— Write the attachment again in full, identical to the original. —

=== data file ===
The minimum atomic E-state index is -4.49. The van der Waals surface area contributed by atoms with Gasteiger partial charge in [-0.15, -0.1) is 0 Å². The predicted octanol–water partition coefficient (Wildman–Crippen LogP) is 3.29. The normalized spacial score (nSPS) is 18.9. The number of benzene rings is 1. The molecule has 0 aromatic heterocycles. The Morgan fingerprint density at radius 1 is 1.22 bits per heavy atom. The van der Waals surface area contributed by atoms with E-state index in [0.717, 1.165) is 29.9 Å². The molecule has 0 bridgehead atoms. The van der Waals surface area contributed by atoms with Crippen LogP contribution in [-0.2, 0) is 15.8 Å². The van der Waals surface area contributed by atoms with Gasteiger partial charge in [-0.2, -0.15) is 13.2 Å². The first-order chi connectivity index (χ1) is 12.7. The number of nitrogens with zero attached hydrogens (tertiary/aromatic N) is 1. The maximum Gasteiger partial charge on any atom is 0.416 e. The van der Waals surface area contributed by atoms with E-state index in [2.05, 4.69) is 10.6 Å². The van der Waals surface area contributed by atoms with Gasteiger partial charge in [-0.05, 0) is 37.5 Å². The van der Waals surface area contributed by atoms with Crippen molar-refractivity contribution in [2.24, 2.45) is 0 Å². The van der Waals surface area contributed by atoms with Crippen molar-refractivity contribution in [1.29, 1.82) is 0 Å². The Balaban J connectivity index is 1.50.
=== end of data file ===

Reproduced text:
The minimum atomic E-state index is -4.49. The van der Waals surface area contributed by atoms with Gasteiger partial charge in [-0.15, -0.1) is 0 Å². The predicted octanol–water partition coefficient (Wildman–Crippen LogP) is 3.29. The normalized spacial score (nSPS) is 18.9. The number of benzene rings is 1. The molecule has 0 aromatic heterocycles. The Morgan fingerprint density at radius 1 is 1.22 bits per heavy atom. The van der Waals surface area contributed by atoms with E-state index in [0.717, 1.165) is 29.9 Å². The molecule has 0 bridgehead atoms. The van der Waals surface area contributed by atoms with Crippen LogP contribution in [-0.2, 0) is 15.8 Å². The van der Waals surface area contributed by atoms with Gasteiger partial charge in [-0.2, -0.15) is 13.2 Å². The first-order chi connectivity index (χ1) is 12.7. The number of nitrogens with zero attached hydrogens (tertiary/aromatic N) is 1. The maximum Gasteiger partial charge on any atom is 0.416 e. The van der Waals surface area contributed by atoms with E-state index in [2.05, 4.69) is 10.6 Å². The van der Waals surface area contributed by atoms with Gasteiger partial charge in [-0.05, 0) is 37.5 Å². The van der Waals surface area contributed by atoms with Crippen molar-refractivity contribution in [2.24, 2.45) is 0 Å². The van der Waals surface area contributed by atoms with Crippen molar-refractivity contribution in [1.29, 1.82) is 0 Å². The Balaban J connectivity index is 1.50.